The ensemble is full of fantastic performers that pepper the show with hilarious lines and moments, all which were incredibly well-received by the audience (although it probably helps that the crowds at the Playhouse are usually full of students ready to cheer and hoot at their friends). Nicholas Robinson nailed a one-liner as dumb guy Tiny Tom, that got applause every time it was repeated. Lucy Moon Fitzsimons does a fantastic bit of physical comedy during the song “Run, Freedom, Run” that literally stops the number so the crowd can roar with delight. I’ll also give a shoutout to Mason Lewis and Ben Northrup, two tall and fantastic dancers who seemingly appear in every number as they play both poor and rich ensemble characters. All the numbers in Act 2 are performed with such a great energy that it’s seems to last only ten minutes, and the whole cast contributes to making it great.
The tech is also top-notch, as Urinetown has got be a show any designer would be excited to do. The set is big and glorious, transition from the shitty streets of the poor to the glittering gold of Caldwell Cladwell’s offices. There is a fancy gate and a giant safe door too, a fun moving playland for these characters to run on. There are also plenty of moments for fun lighting that are wonderfully executed, such as the many quick flashbacks and a few death scenes. There’s also a great line from Bobby remarking on the dim lighting that works really well. So many little things make this show so good.
As I was watching Urinetown I took in the theme of fighting classes, the dark and funny moments, the addressing the audience, and the unexpected ending and realized why I love it so much: it’s like a modern Threepenny Opera, one of my favorite shows. In addition to being an homage to Threepenny in spirit, the show also makes a few more literal references to musicals like Fiddler on the Roof, Les Miserables, and Wicked. Don’t judge it by the “awful title” that Little Sally likes to point out, because it’s a really great piece of theater and Point Park has put on a great production of it. I would highly suggest seeing it…and make sure you use the bathroom before you do.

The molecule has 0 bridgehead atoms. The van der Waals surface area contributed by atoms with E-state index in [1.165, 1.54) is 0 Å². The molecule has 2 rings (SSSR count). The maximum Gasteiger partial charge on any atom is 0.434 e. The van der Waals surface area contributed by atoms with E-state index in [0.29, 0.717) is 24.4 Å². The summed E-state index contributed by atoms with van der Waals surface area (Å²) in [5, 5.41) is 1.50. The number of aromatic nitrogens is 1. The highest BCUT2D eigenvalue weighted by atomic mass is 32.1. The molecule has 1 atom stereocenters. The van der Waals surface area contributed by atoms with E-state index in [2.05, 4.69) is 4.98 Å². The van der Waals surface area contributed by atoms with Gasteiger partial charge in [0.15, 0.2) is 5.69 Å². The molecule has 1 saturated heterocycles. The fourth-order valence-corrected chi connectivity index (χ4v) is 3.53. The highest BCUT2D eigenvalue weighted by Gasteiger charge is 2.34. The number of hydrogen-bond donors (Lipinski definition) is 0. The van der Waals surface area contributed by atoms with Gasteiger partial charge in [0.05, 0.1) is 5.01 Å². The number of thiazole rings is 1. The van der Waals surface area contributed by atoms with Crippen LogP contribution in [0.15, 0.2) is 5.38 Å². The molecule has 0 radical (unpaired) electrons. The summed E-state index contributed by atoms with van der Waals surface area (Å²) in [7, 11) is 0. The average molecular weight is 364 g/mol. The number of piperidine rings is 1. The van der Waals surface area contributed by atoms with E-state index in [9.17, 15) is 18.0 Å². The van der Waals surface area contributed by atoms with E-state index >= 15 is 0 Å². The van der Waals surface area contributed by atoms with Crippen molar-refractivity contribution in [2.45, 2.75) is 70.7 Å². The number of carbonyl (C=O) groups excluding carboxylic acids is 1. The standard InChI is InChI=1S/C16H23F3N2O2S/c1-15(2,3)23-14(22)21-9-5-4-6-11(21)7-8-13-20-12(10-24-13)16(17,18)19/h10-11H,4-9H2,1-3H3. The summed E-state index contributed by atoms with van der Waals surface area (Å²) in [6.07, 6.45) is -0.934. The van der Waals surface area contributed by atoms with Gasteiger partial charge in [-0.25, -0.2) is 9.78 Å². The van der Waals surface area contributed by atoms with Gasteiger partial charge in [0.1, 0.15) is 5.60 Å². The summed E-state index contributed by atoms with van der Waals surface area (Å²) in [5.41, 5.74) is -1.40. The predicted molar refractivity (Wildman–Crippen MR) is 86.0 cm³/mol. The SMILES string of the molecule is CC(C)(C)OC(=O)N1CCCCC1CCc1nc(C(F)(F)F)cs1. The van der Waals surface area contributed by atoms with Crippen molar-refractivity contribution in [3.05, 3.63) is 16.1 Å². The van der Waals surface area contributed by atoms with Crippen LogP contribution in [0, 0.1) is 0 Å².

Presented by Point Park’s Conservatory Theatre Company @ the Pittsburgh Playhouse
Directed by Zeva Barzell
Written by Mark Hollmann (music/lyrics) and Greg Koris (book/lyrics)
Designed by Britton Mauk (scenery), Kelsey Bower (costumes), Cat Wilson (lighting), and Steve Shapiro (sound)
Starring Luke Halferty (Officer Lockstock), Tara O’Donnell (Penelope Pennywise), Eddie Layfield (Bobby Strong), Emma Feinberg (Little Sally), Morissa Trunzo (Hope Cladwell), Taylor Warren (Caldwell B. Cladwell), Aidan Quartana (Senator Fipp), Carter Ellis (Mr. McQueen), Darryl Lee (Officer Barrel), Patrick Steven Bovo (Old Man Strong/Hot Blades Harry), Lucy Moon Fitzsimons (Little Becky Two-Shoes), Nicholas Robinson (Tiny Tom), Mason Lewis (Billy Boy Bull), Ben Northrup (Robby the Stockfish), Paul Hambidge (Dr. Billeaux), Amanda Lee Hawkins (Josephine Strong), Brittany Dorazio (Soupy Sue), Maggie Roos (Mrs. Millenium), Lauren Garriott (the Poor/Cop).
The show runs until December 14th. Tickets can be purchased here. Production photos courtesy of Kristi Jan Hoover.
Special thanks to the Pittsburgh Playhouse for two complimentary press tickets.
Performance Date: December 10, 2014